Of the two forthcoming assembly elections—Himachal Pradesh in north and Gujarat in west—the polls in the western state in December will be keenly contested and watched as it could determine the politics and pre-poll alliances ahead of the 2019 General Elections.
The elections to the 182 assembly seats in Gujarat are not just about voting the BJP to power for the fifth consecutive time. It could also mean voting the saffron party out of power. More than that, these have high stakes for the BJP and the principal opponent, Congress-led rainbow coalition.
Significantly, more than the BJP, the stakes are higher for India’s two powerful politicians in the ruling establishment.
It is the home state of Prime Minister Narendra Modi and the BJP national president, Amit Shah. Therefore, it is a matter of personal prestige for them to catapult the party to power in the state. Or else it would provide enough ammunition to those silent majorities within the saffron party to question the duo’s efficacy in winning elections.
Gujarat will witness two-phased polling for its new assembly on December 9 and 14. The State has around 4.3 million voters, and the counting for Gujarat polls will take place on December 18, same day as in Himachal Pradesh.
This is the first time in 15 years that Gujarat would be facing assembly elections without Narendra Modi at the helm. Modi, who had been the chief minister since 2001, brought the BJP to power in the 2002, 2007, 2012 assembly elections.
Modi led the BJP in the 2014 General Elections and became the Prime Minister of India. Following this, the reins of Gujarat went to Anandiben Patel, who was succeeded by Vijay Rupani on August 7 last year.
Now, the BJP president, Shah has set a higher target for the 2017 assembly elections. The BJP had won 127 seats in the 2002 assembly elections, 117 in 2007 and 116 seats in 2012. If the BJP were to get less than 92 seats—the minimum required for forming the government— then the Modi juggernaut is open to challenges and will galvanise opposition forces for the 2019 elections. It had won all 26 Lok Sabha seats in Gujarat in the 2014 Lok Sabha elections.
It will also have a strong bearing on states, such as Karnataka, Rajasthan, Madhya Pradesh and Chhattisgarh, where elections will be held before the 2019 Lok Sabha elections.
Realising the challenges in his home turf, Modi has been making visits to Gujarat. In October alone he visited thrice to inaugurate several projects. It is not without reason that the Prime Minister has kept himself busy in his home state.
He is still being sought after to steer the party to power for the fourth time. Shah wants BJP to improve its tally from 120 to 150 in the 182-member house. It is because of this tall and tough order that the party believes that only Modi’s personality can bring triumph. The party believes that no BJP leader can match the popularity and persona of Modi.
Prime Minister Modi is scheduled to address dozens of public rallies and hold roadshows around development and growth. The party’s campaign “Hun chuvikas, hunchu Gujarat” (I am development, I am Gujarat) is woven around its star campaigner, Modi. This is similar to the 2012 campaign slogan: “Hun Modi no manaschu” (I am Modi’s man).
So the BJP is building the campaign strategy for the assembly elections around Prime Minister Modi and the Gujarat Development Model.
This is apparent from how the current incumbent chief minister, Vijay Rupani, does not miss an opportunity to praise Modi’s model of development and how the state prospered under his 13-year rule.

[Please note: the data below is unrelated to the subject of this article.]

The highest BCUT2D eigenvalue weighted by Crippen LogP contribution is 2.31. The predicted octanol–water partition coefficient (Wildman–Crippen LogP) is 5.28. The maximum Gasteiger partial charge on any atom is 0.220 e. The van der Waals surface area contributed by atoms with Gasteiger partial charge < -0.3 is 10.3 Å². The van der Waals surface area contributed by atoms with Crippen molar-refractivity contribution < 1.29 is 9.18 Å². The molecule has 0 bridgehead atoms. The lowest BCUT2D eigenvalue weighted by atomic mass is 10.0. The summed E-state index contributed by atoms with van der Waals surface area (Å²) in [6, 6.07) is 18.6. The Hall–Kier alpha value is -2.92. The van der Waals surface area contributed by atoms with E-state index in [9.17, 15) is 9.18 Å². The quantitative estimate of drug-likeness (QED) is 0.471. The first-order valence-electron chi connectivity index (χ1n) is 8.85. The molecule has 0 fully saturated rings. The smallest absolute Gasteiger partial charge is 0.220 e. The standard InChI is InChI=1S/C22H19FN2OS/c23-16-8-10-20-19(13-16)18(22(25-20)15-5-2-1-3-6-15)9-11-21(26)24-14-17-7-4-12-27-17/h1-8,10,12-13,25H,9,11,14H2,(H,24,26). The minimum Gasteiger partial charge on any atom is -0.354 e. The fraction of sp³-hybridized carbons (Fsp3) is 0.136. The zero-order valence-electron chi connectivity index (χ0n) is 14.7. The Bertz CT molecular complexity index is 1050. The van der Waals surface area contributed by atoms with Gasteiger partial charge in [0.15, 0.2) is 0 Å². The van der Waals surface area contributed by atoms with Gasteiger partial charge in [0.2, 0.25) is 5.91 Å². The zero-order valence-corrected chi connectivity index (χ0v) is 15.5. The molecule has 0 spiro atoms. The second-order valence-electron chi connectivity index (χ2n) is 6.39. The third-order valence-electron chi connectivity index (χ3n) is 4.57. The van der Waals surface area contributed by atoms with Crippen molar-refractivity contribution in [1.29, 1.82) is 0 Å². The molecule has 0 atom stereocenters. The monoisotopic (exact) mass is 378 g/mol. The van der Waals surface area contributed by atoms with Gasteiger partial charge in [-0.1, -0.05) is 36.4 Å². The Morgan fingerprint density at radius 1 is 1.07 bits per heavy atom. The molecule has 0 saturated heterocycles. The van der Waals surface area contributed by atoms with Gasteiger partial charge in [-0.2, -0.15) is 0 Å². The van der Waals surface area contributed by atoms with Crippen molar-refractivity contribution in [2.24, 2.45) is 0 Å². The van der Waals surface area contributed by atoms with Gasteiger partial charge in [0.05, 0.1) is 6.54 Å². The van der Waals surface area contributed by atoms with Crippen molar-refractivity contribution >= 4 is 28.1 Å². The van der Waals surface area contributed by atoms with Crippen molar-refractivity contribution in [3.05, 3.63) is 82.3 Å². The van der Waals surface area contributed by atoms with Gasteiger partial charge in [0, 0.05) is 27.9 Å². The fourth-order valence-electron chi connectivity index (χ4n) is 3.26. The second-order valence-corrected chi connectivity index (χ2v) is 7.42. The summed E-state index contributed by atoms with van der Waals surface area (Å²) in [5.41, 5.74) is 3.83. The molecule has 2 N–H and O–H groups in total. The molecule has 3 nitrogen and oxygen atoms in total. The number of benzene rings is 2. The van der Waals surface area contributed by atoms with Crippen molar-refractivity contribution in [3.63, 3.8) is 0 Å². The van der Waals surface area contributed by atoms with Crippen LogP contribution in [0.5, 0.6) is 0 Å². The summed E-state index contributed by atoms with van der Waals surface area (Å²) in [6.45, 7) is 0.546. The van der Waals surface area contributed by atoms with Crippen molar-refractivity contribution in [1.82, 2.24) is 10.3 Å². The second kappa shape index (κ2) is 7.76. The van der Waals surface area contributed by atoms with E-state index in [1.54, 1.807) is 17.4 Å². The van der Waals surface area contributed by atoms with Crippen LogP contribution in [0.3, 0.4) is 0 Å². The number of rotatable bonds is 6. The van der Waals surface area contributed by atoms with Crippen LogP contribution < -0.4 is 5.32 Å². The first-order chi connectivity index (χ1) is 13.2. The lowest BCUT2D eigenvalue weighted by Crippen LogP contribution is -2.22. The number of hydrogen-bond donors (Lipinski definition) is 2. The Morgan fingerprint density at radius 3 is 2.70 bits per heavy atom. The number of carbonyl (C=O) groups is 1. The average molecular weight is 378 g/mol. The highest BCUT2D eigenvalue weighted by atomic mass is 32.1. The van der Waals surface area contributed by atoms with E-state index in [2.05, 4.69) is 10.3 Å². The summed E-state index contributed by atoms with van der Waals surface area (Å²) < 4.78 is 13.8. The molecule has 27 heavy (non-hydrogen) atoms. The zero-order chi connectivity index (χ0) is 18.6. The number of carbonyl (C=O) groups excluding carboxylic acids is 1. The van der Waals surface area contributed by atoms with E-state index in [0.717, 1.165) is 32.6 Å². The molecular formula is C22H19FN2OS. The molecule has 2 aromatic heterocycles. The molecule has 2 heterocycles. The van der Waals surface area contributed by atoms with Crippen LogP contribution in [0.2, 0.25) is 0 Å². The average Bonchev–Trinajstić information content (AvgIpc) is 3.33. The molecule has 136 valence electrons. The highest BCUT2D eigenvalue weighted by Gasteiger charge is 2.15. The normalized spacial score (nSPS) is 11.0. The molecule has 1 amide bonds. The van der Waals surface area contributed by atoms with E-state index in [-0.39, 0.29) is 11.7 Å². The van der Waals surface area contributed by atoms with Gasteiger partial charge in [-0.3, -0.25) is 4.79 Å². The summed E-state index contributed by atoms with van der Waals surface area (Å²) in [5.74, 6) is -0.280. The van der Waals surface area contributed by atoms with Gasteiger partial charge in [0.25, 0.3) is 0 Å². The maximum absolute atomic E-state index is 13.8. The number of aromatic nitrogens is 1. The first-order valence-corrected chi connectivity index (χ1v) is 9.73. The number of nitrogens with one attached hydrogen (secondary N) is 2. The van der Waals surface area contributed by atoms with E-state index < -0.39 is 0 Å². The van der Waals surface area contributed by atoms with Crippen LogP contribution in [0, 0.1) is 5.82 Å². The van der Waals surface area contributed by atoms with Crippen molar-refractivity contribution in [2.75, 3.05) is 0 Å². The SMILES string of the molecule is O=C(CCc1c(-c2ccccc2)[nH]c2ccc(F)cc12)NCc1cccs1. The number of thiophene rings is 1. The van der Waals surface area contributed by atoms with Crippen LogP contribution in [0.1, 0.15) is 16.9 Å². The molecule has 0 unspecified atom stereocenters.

Modi had recently said that the Legislative Assembly polls will be a battle between “vikaswad” (development) and “vanshwad” (dynastic rule) in which his “development agenda’’ will triumph over the Congress’ “dynastic politics”.
Stake for Rahul Gandhi
Much like Modi and his man Shah, stakes are quite high for Congress vice president Rahul Gandhi, who is expected to take over the reins of the 132-year-old party by December end this year. This is not out of choice but due to sheer compulsion.
In March this year, the Election Commission had issued an ultimatum to the Congress by extending the deadline to hold the organisational polls by December 31, 2017. The Congress had deferred the organisational elections after Sonia’s five-year term as party chief ended in 2015. She became party chief in 1998 and is the longest-serving party president.
Rahul Gandhi has been making visits, attracting crowds and hitting headlines. He has also been trying to forge an alliance with a trinity of young turks— Alpesh Thakor of the other backward classes (OBC), Hardik Patel of the Patidar community, and Dalit leader Jignesh Patel— to defeat the BJP.
Now it is to be seen how much the coalition led by Rahul Gandhi will make a dent in the Saffron stronghold.
Even as the pains of demonetisation and poor implementation are being raked up by Gandhi in his election rallies in Gujarat, the party has to make up its mind on the reservation in educational institutions and jobs for the Patels. The Congress has a history of alienating the Patels for the last three decades now. Way back in 1985 Madhavsinh Solanki of the Congress party had devised a new electoral alliance of KHAM —Kshatriya, Harijan, Adivasi and Muslim —to keep the Congress party in power. However, this backfired as Patel took to the streets, fuelling anti-reservation riots in the state.
Now Hardik Patel, who leads the Patel Anamat Andolan Samiti (PAAS), had demanded that the Congress clarify its stand by November 3, when the party’s vice president, Rahul Gandhi addresses a rally in Surat. The deadline has been extended to November 7.
However, any move to appease the Patels by promising them reservations under the OBC quota will lead to a backlash from the community that forms 40 per cent of Gujarat’s population.
Now it is to be seen who will feast on the fruits of this discontent! Just wait and watch.